This book’s title does less than full justice to its moving and perceptive content. It is more than an account of a disastrous accident that occurred in 1916 in an explosives plant in that neglected corner of Kent that lies in the marshy land north and east of Faversham, a town little visited (but which, evidently, was the only one in England permitted to use the royal coat of arms and the motto of the Order of the Garter, Honi soit qui mal y pense). The Great Explosion is also a lesson in chemistry that your reviewer, who abandoned the subject as soon as was decently possible, found fascinating. Brian Dillon describes the journey from plain old gunpowder to TNT with admirable clarity, with every step of the way involving greater perils for those who used it and, above all, those who made it.
The explosion began with a small fire in a pile of empty bags shortly after noon on Sunday 2 April as the plant worked frantically to produce explosives for the forthcoming Battle of the Somme, which would begin three months later. No one was unduly worried, but firefighters were asked to attend. The small fire eventually spread to a building that contained both TNT and ammonium nitrate, a fatal combination strictly forbidden by the regulations. But as the plant’s inspector later argued in his report, “at the present time rapidity of output is of the first importance, and from this point of view it is extremely difficult, if not impossible, strictly to adhere to the exact letter of a licence”. The coroner’s report observed “that it was fatally easy to be wise after the event”. Ah, so that’s all right then.
The death toll reached 116, and would include every single firefighter who attended the blaze. The bodies of some victims were never recovered because they were vaporised by the intensity of the explosion. Windows rattled in Norwich, and a shopkeeper in Southend claimed compensation for his broken glass. A labourer working on a farm 15 miles from the explosion died of shock, and nine-year-old Hilda Johnson, playing in her garden nearby, was killed by a piece of flying metal. Were precautions taken as a result? Not really. In January 1917, a similar disaster at Silvertown in East London would result in 73 fatalities. But in the meantime, David Lloyd George had replaced Herbert Henry Asquith as prime minister with a promise to improve munitions production following the failure of the Battle of the Somme to end the war. Never mind health and safety.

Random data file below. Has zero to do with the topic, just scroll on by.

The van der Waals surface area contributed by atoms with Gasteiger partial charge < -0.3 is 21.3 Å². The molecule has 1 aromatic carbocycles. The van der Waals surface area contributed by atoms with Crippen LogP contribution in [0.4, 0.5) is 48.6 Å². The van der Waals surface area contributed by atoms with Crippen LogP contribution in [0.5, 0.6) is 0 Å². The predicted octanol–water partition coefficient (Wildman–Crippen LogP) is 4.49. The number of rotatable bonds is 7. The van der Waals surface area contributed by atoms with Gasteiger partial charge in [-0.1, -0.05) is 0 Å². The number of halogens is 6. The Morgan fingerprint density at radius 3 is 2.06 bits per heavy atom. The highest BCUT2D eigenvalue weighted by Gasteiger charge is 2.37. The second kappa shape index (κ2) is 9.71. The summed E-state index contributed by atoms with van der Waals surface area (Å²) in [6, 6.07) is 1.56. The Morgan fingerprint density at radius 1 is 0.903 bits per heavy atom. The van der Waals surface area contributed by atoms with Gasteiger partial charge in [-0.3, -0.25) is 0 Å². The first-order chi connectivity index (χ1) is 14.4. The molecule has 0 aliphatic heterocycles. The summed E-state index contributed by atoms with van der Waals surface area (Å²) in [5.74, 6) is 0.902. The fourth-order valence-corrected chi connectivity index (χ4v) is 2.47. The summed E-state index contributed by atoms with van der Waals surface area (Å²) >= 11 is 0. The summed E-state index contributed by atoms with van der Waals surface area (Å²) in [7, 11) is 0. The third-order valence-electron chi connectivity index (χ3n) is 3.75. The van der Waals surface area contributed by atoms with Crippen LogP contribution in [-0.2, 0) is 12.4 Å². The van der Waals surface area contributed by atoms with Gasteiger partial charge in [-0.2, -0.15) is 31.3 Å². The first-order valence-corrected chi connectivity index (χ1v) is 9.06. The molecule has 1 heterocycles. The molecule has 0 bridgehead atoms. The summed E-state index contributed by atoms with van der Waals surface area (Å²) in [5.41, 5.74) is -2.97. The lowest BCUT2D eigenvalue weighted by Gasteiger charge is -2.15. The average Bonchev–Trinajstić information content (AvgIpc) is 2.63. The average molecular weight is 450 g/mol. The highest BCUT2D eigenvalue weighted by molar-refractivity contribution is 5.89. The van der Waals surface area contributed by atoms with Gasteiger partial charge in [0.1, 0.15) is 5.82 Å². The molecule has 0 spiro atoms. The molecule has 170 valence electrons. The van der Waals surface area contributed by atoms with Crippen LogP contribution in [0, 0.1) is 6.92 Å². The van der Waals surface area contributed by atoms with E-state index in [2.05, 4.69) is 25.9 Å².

Finally, The Great Explosion is a reflection on human beings’ relationship with danger, as depicted in literature by writers from the 13th-century Franciscan Roger Bacon to De Quincey, Conrad and Tolstoy. Dillon draws attention to the passage in War and Peace in which Prince Bolkonsky complacently contemplates the shell that is to kill him – not unlike the complacency with which passers-by observed the burning bags in the Kent disaster, in fact. The explosion took place not far from the Isle of Grain, where Magwitch confronted Pip in Great Expectations, Hilda Johnson died and her namesake Boris wants to build an airport. Happily for its residents, health and safety have moved on since 1916.
Stephen Halliday is a senior member of Pembroke College, Cambridge.
The Great Explosion: Gunpowder, the Great War and a Disaster on the Kent Marshes
By Brian Dillon
Penguin, 288pp, £18.99
ISBN 9781844882816 and 2823 (e-book)
Published 7 May 2015